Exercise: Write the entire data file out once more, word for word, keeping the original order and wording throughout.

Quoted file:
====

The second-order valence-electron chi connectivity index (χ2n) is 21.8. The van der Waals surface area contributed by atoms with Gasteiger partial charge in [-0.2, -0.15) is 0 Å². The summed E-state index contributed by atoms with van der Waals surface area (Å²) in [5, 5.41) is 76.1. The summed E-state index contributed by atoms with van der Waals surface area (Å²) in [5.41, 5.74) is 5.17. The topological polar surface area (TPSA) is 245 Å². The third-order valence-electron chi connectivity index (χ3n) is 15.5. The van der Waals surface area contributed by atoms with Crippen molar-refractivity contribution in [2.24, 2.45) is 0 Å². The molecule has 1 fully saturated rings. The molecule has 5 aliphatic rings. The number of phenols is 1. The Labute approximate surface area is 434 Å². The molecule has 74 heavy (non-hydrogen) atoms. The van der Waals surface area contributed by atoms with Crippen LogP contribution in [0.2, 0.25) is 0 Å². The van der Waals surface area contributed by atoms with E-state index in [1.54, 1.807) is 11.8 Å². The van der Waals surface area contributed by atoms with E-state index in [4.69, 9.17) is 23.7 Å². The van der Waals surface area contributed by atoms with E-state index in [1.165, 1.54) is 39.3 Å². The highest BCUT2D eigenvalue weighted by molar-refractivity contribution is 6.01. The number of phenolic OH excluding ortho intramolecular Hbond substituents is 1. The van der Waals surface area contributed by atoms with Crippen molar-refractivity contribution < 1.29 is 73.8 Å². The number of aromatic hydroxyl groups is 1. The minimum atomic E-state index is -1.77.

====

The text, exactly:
The second-order valence-electron chi connectivity index (χ2n) is 21.8. The van der Waals surface area contributed by atoms with Gasteiger partial charge in [-0.2, -0.15) is 0 Å². The summed E-state index contributed by atoms with van der Waals surface area (Å²) in [5, 5.41) is 76.1. The summed E-state index contributed by atoms with van der Waals surface area (Å²) in [5.41, 5.74) is 5.17. The topological polar surface area (TPSA) is 245 Å². The third-order valence-electron chi connectivity index (χ3n) is 15.5. The van der Waals surface area contributed by atoms with Crippen molar-refractivity contribution in [2.24, 2.45) is 0 Å². The molecule has 1 fully saturated rings. The molecule has 5 aliphatic rings. The number of phenols is 1. The Labute approximate surface area is 434 Å². The molecule has 74 heavy (non-hydrogen) atoms. The van der Waals surface area contributed by atoms with Crippen LogP contribution in [0.2, 0.25) is 0 Å². The van der Waals surface area contributed by atoms with E-state index in [1.54, 1.807) is 11.8 Å². The van der Waals surface area contributed by atoms with E-state index in [4.69, 9.17) is 23.7 Å². The van der Waals surface area contributed by atoms with E-state index in [1.165, 1.54) is 39.3 Å². The highest BCUT2D eigenvalue weighted by molar-refractivity contribution is 6.01. The number of phenolic OH excluding ortho intramolecular Hbond substituents is 1. The van der Waals surface area contributed by atoms with Crippen molar-refractivity contribution < 1.29 is 73.8 Å². The number of aromatic hydroxyl groups is 1. The minimum atomic E-state index is -1.77.